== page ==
Law & Courts

High Court Strikes Down Calif. Law on Violent Video Games

By Mark Walsh — June 27, 2011 4 min read
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The U.S. Supreme Court on Monday struck down a California law that bars the sale of violent video games to minors.

The court ruled 7-2 in Brown v. Entertainment Merchants Association (Case No. 08-1448) that the state’s attempt to shield young people from violence in video games violates the First Amendment guarantee of free speech.

Writing for the majority, Justice Antonin Scalia said the high court had never permitted government to restrict violent speech directed to minors. From the bench, he noted that children and teenagers are exposed to violence in literature from a very young age, ranging from Grimm’s Fairy Tales to high school reading lists that include Homer’s Odyssey and William Golding’s Lord of the Flies.

“In truth, the California act is the latest is a long series of failed attempts to censor violent entertainment for minors,” Scalia said, citing past efforts to restrict dime novels, movies, comic books, and music lyrics.

“Despite these censorship campaigns, this court has never permitted governmental regulation of minors’ access to any forms of entertainment except on obscenity grounds,” Scalia said.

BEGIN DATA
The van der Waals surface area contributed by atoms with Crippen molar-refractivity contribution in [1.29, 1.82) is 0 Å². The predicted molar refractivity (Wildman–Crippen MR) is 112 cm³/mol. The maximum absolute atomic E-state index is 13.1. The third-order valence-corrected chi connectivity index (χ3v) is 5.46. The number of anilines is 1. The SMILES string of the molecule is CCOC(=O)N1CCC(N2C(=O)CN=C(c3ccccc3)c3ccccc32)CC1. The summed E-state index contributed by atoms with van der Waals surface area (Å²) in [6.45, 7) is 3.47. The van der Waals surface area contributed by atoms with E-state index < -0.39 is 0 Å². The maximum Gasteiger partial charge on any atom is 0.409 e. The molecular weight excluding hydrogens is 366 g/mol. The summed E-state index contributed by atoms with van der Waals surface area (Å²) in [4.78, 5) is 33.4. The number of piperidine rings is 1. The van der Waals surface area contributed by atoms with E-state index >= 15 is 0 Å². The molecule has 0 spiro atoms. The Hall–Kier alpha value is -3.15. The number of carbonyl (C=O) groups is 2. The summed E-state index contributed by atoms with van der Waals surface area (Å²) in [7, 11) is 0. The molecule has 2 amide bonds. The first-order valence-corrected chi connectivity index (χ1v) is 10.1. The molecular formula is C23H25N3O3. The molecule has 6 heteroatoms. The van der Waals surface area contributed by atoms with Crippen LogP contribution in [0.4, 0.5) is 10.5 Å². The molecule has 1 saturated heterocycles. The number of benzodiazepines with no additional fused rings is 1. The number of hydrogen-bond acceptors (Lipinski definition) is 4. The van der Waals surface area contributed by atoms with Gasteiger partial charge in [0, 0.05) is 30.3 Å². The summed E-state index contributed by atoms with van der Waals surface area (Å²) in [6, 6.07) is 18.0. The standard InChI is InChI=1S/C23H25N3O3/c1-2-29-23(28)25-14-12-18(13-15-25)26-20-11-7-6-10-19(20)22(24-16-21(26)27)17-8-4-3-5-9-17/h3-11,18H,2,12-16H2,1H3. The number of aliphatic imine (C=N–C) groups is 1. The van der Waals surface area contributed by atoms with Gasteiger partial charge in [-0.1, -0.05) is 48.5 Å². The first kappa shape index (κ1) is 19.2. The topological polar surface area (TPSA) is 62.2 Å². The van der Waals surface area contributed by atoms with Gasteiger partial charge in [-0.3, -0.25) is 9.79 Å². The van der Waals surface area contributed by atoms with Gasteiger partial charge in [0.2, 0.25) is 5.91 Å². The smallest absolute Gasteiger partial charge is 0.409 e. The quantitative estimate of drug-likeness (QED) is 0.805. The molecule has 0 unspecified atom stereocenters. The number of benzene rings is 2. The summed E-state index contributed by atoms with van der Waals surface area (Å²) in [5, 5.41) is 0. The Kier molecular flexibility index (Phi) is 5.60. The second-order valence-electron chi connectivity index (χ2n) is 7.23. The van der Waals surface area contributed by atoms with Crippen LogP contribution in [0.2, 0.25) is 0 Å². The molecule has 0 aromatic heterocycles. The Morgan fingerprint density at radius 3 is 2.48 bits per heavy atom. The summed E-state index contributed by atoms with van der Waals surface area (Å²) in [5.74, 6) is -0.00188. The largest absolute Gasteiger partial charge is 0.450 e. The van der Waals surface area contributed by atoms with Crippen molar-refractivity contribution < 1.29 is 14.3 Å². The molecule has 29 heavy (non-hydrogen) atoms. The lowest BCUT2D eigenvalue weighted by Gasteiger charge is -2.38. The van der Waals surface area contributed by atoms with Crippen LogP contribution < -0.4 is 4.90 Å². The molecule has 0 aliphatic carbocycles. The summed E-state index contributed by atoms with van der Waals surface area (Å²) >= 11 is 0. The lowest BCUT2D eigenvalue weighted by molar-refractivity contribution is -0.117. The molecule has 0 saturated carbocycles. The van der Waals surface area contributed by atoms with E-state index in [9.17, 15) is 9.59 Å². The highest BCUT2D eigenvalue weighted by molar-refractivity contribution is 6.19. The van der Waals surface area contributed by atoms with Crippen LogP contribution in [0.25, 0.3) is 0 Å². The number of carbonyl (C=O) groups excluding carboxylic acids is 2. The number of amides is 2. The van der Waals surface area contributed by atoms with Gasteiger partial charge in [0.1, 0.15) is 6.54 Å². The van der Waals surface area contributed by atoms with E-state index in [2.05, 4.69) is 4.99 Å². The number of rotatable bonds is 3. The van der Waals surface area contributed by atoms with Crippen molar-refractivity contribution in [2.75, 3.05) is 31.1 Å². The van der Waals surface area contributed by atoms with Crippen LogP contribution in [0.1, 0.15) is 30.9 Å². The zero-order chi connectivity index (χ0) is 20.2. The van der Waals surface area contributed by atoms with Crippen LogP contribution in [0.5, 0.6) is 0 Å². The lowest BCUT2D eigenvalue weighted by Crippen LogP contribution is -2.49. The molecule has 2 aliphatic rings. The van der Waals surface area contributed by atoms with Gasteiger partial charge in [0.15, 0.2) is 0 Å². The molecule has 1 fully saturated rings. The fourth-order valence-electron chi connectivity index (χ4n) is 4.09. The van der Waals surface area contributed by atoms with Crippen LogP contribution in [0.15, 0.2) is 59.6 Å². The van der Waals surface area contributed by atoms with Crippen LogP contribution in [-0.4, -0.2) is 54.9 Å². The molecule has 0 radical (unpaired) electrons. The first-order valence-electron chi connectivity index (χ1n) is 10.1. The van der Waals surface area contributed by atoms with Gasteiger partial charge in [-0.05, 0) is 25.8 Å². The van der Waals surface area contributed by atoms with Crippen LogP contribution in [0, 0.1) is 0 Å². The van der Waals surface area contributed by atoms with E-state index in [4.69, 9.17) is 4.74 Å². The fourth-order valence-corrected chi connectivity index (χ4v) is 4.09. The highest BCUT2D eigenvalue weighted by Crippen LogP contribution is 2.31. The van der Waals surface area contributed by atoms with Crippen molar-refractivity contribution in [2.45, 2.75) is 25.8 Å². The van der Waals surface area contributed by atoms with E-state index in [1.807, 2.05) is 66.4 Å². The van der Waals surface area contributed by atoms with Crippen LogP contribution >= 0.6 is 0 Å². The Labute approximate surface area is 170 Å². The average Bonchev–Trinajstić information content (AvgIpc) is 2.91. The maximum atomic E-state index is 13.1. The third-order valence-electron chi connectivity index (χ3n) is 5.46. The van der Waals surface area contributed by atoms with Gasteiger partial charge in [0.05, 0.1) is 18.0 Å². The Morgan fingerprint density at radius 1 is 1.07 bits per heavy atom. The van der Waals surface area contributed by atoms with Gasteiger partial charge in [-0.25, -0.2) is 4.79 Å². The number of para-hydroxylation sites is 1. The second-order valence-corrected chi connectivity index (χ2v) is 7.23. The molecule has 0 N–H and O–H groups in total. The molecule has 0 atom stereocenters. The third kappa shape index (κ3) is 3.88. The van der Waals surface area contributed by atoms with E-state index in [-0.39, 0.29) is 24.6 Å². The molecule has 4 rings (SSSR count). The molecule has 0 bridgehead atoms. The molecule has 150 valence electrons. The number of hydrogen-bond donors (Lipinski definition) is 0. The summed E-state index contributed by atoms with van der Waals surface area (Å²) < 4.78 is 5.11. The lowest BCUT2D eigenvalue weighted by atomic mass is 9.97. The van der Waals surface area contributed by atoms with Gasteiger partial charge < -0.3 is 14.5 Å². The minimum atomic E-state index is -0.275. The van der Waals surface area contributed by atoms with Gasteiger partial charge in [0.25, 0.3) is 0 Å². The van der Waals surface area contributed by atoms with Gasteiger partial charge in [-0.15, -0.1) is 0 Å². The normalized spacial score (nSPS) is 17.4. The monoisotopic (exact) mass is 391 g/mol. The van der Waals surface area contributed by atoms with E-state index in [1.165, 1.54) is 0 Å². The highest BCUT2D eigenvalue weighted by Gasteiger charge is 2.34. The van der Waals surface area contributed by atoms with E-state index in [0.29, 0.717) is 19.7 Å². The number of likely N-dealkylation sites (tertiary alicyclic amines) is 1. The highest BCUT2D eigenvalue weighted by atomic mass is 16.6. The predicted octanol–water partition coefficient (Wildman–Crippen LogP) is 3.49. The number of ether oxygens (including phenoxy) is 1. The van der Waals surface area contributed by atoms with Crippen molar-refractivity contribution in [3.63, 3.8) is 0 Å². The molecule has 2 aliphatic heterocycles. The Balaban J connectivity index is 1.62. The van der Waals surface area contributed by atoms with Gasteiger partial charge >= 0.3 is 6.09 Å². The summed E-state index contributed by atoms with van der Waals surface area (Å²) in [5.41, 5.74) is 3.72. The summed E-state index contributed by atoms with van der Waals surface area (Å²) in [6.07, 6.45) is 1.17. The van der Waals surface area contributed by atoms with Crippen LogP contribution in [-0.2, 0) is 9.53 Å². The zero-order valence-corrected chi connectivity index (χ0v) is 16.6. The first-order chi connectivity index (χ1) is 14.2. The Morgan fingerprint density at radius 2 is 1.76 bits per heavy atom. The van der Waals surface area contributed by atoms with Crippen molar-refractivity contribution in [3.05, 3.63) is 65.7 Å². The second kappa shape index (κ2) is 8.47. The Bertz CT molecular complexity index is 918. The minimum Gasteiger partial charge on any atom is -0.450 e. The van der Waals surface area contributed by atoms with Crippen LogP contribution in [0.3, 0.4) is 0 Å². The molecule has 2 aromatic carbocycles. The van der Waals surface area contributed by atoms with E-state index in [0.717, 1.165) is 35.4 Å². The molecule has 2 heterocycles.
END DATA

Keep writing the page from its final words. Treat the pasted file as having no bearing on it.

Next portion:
His opinion was joined by Justices Anthony M. Kennedy, Ruth Bader Ginsburg, Sonia Sotomayor, and Elena Kagan.

Justice Samuel A. Alito Jr. wrote an opinion concurring in the outcome, which was joined by Chief Justice John G. Roberts Jr. He said he would have only ruled that the California law did not provide fair notice of what was constitutional, but he would not have gone as far as the majority in foreclosing government regulation of video games.

“There are reasons to suspect that the experience of playing violent video games just might be very different from reading a book, listening to the radio, or watching a movie or a television show,” Alito said.

He said there as an “astounding” amount of violence in many games, and that there is “no antisocial theme too base” for the game industry to exploit. Among the games he cited as disturbing was “School Shooter,” a game that caused controversy earlier this year with its theme of allowing players to reenact the student killings at Columbine High School and Virginia Tech.

Justices Clarence Thomas and Stephen G. Breyer each dissented.

Justice Thomas cited the history of parental control of children from the early days of the Republic and said, “The freedom of speech, as originally understood, does not include a right to speak to minors without going through the minors’ parents or guardians.”

Breyer said the California law “imposes no more than a modest restriction on expression.”

“This case is ultimately less about censorship than it is about education,” Breyer added. “Sometimes, children need to learn by making choices for themselves. Other times, choices are made for children—by their parents, by their teachers, and by the people acting democratically through their governments.”

The high court heard arguments in the case in November, but didn’t announce an outcome in the case until the last day of its term on June 27.